WHERE THE SHADOW REALLY FALLS
WHY ISRAEL MUST HAVE NUCLEAR WEAPONS
by Louis Rene Beres
Department of Political Science
West Lafayette IN 47907
TEL 317 494-4189
FAX 317 494-0833
PREPARED ESPECIALLY FOR PUBLICATION IN THE BROWN JOURNAL OF WORLD AFFAIRS
A response to "In the Shadow of the Israeli Nuclear Bombs: Egyptian Threat Perceptions," an article by Abdel Monem Said Aly in THE BROWN JOURNAL OF WORLD AFFAIRS, Summer/Fall 1996, Vol. III, Issue 2, pp. 151-162.
It is difficult to imagine nuclear weapons as anything other than inherently evil implements of destruction. Yet, there are certainly circumstances wherein a particular state's possession of such weapons is all that protects that state from catastrophic war or even from genocide. Moreover, because such terrible weapons may deter international aggression, their possession could also protect neighboring states (friends and foes) from war-related or even nuclear-inflicted harms. It follows that not all members of the Nuclear Club need be a menace; indeed, some may offer a distinct and indispensable benefit to world peace and security.
A case in point is the State of Israel. Should it ever be deprived of its (still undisclosed) nuclear forces because of foreign pressures, the Jewish State would become vulnerable to overwhelming and unspeakable attacks from certain enemy states. Although such existential vulnerability might be prevented in principle by instituting parallel forms of chemical/biological weapons disarmament among these enemy states, such parallel steps would never actually take place. After all, as we should have learned from post Gulf War efforts to identify Iraqi unconventional weapons operations, verification of compliance in thse matters is exceedingly difficult. Such verification would be especially problematic where several states would be involved. And this is to say nothing about ongoing plans for nuclearization among particular enemy states, most notably non-Arab Iran - plans that go forward clandestinely under the cover of the Nuclear Nonproliferation Treaty (NPT).
In his BROWN JOURNAL article, "In the Shadow of the Israeli Nuclear Bombs: Egyptian Threat Perceptions," Abdel Monem Said Aly - Director of the Al-Ahram Center for Political and Strategic Studies in Cairo - presents a prevailing Arab (specifically Egyptian) view of Israel's undeclared "nuclear bombs." Acknowledging his country's persistent pressure upon Israel to sign the NPT, Professor Said Aly seemingly forgets that Israel's strategic policies are fashioned in context. These policies are not created in a geopolitical vacuum. Although, as the author argues, "Both geography and history...have defined the constants of the Egyptian perception of national security," it is remarkably ironic to conclude that it was creation of the State of Israel in 1948 that "constituted a major security threat to Egypt." Even today, when a formal condition of peace obtains between Egypt and Israel, the Egyptian side has ensured that the peace remains an altogether cold one, and one that endures in the midst of almost frenetic Egyptian militarization.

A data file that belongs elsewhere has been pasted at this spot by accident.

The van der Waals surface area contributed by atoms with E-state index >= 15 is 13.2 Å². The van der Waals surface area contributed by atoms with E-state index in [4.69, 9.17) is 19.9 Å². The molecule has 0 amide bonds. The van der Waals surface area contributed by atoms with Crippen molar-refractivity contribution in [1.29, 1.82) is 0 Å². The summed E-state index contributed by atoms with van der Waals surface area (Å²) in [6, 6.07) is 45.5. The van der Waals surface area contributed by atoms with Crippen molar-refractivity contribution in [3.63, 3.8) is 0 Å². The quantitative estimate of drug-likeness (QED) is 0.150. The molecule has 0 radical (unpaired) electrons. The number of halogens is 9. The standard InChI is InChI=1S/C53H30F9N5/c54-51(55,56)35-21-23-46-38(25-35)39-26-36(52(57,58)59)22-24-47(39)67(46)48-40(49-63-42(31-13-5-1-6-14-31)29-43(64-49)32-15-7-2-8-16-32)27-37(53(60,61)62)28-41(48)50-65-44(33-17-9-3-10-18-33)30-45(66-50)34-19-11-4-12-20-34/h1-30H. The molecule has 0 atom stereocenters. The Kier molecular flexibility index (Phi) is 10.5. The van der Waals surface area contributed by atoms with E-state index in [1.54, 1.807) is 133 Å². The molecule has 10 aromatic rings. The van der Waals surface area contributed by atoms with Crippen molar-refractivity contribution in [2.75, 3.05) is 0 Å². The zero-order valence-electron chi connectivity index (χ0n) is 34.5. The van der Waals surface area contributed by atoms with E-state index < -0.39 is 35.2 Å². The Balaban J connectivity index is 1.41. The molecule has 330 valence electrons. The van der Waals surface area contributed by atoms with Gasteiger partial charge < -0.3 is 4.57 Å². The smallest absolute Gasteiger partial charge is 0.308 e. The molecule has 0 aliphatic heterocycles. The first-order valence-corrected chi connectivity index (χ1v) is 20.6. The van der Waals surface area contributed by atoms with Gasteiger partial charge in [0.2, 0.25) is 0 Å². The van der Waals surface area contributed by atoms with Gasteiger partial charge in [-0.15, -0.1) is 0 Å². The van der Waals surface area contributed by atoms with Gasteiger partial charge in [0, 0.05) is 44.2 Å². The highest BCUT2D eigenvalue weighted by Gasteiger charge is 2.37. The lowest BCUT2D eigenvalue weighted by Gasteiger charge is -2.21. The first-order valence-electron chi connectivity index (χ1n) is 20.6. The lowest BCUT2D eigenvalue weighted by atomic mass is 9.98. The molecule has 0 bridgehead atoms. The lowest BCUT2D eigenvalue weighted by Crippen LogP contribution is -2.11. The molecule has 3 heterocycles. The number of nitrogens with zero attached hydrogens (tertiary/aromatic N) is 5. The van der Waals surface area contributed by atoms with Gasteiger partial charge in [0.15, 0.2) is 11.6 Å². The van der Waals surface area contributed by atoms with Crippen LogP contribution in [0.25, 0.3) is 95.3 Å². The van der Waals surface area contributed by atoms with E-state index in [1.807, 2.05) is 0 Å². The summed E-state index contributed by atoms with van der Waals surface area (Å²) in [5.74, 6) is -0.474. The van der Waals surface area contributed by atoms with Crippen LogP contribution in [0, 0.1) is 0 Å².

Professor Said Aly worries that Egypt is endangered from Israel because the Jewish State "continues to possess a fanatic, fundamentalist right wing...." Yet, the Netanyahu Government has refused to abrogate the enormously debilitating (to Israel) surrenders compelled by Oslo and remains committed altogether to defensive military policies. At the same time, authentically fanatic, fundamentalist Islamic forces could topple the Mubarak government at any moment, instituting a new regime in Cairo that would likely terminate the Egypt-Israel Peace Treaty and move - perhaps collaboratively - toward aggressive war. In this connection, it is also worth noting that the Egypt-Israel Peace Treaty of 1979 does not necessarily constrain Egypt from joining other Arab states in a war against the Jewish State. A minute to Article VI, paragraph 5, of the Treaty provides: "It is agreed to by the Parties that there is no assertion that this Treaty prevails over other treaties or agreements or that other Treaties or agreements prevail over this Treaty."
An uninformed reader, considering Prof. Said Aly's article, would conclude that the history of Middle East conflict after 1948 was largely the result of persistent Israeli aggressions, several through the Sinai. Of course, on May 17, 1967, President Nasser demanded U.N. withdrawal from the Sinai in preparation for Egyptian attack. By May 20, approximately 100,000 Egyptian troops, organized in seven divisions, together with 1,000 tanks, were concentrated along Israel's southwestern border.